By Scott Harrup | August 23, 2013
Rob Rhinehart is tired of eating. More to the point, he’s tired of the time needed to prepare and ingest a meal. And he’s not too fond of the money he spends on the array of foods required for a well-rounded, nutritious diet.
The San Francisco electrical engineer has come up with a remedy he finds personally satisfying. In fact, he’s so happy with his solution (which happens to be just that, a liquid solution), that he’s marketing it.
Following a personal crash course in nutrition, Rhinehart identified the key components in a healthy diet. All can be obtained in powdered form through food additive and chemical suppliers. Having purchased his various dry concentrates online, Rhinehart mixed them in his kitchen into a milky liquid. He has spent the better part of this year surviving on little else than Soylent, his almost-ready-for-mass-production nutrient-packed drink. You can read more about Rhinehart’s liquid life preserver here and here.
A slight aside — Rhinehart admits his chosen name for his concoction is a nod to Soylent Green, the 1973 Charlton Heston film positing an overcrowded Earth (now just around the corner, in 2022) and a government-dispensed foodstuff (soylent green) processed from … the dead. “Soylent green is people!” Heston’s character bemoans once he makes the macabre discovery.
But back to Soylent. So far, all indicators are it delivers on Rhinehart’s promise to provide total nutrition while saving time and money. I, for one, have no desire to assist my schedule or my budget by quaffing the stuff.
Here’s my take on Soylent. Yes, it has great potential for temporary food relief in famine- or disaster-stricken regions. But if God wanted us to slurp our sustenance daily, He would not have bothered to create all the sensory components that work together seamlessly to give us pleasure while eating.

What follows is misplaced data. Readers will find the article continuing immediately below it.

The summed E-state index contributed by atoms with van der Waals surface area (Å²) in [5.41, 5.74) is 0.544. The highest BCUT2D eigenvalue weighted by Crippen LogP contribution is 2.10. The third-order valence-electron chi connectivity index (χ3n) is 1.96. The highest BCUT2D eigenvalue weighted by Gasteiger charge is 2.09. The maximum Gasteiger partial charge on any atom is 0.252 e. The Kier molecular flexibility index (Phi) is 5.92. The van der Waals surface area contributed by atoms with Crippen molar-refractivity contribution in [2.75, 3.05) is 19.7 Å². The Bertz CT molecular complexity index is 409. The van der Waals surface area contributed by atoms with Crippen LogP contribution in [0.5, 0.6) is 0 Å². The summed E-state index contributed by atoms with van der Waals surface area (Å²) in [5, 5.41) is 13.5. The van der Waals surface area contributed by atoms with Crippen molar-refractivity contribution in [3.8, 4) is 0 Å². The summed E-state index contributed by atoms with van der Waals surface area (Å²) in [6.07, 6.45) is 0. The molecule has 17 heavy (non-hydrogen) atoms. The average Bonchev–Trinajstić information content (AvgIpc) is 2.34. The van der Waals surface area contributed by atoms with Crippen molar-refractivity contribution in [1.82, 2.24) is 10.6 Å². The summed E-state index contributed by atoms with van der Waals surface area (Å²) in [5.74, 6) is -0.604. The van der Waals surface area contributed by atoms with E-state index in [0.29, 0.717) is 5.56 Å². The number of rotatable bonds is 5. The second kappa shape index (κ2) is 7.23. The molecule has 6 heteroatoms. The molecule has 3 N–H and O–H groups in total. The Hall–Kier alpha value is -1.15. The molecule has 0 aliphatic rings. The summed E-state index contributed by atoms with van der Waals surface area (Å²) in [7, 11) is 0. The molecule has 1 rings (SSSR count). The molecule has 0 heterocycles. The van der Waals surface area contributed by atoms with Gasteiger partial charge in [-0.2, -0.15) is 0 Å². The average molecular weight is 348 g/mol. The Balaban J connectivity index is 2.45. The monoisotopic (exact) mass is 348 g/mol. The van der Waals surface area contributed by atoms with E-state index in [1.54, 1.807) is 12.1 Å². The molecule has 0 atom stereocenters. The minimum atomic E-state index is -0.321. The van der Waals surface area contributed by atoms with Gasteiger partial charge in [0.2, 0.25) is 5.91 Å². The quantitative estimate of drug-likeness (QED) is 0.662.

Think about it. God didn’t just equip us with teeth, saliva, gastric juices, digestive muscles, and internal chemical factories to turn bulk food into cell-accessible nutrients. He gifted us with some 10,000 regenerating taste buds on our tongues and millions of olfactory receptors packed into our nasal cavities. That’s the thing about God — He didn’t just create us as an expression of divine practicality. He shows us His love, in part, through all the engines of happiness He has made available.
Limit yourself to Soylent (which Rhinehart and others freely admit does not get high marks for taste) and you’re bypassing the joys God intended for our “daily bread.” Not to mention the social cost of eliminating meals lovingly prepared by friends or family and the inestimable loss of no longer sharing those meals.
I admit, catching a bite in the Harrup home can be both rushed and informal. Lindsay’s college and work schedule, three jobs between Jodie and me, Connor’s medications, and any variables Austin decides to add all mitigate against a Leave It To Beaver dining room tableau.
But whether it’s a quick pizza, or simply soup and sandwiches, all of us gather with the assurance of mutual love and a real interest in everyone’s day. We bow our heads and thank our Creator for another shared meal, for each family member present, and for the abundant joy of living.
I can’t get that through a straw.
By Scott Harrup | August 16, 2013
I am now in my 50th year. I was 48 last Friday and turned 49 on Saturday. But that means I completed my 49th year, so I’m journeying through my 50th. It feels like I age two years with every birthday.
Lindsay’s gift to me at our Saturday family gathering was a hard-cover edition of J.R.R. Tolkien’s The Hobbit and a slip-cased set of his The Lord of the Rings trilogy. I’m in Tolkien heaven. When Lindsay began building her own library a number of years ago, I gifted her with my four-volume paperback Tolkien set. Now I have these beautiful editions to enjoy. Talk about “casting your bread upon the waters.”
I started rereading The Hobbit right away, and used Jodie’s gift card to Barnes and Noble to purchase Exploring J.R.R. Tolkien’s The Hobbit by Corey Olsen. I’m reading a Tolkien chapter and then the associated Olsen commentary.
If you’ve never read Tolkien, and have only heard of The Hobbit as a very popular children’s book, you may wonder why anyone would write a commentary such as Olsen’s. But if you peruse Exploring… for a few pages or check out Olsen’s free lectures on his website, you’ll discover a wealth of life themes are embedded in Tolkien’s beautifully crafted prose.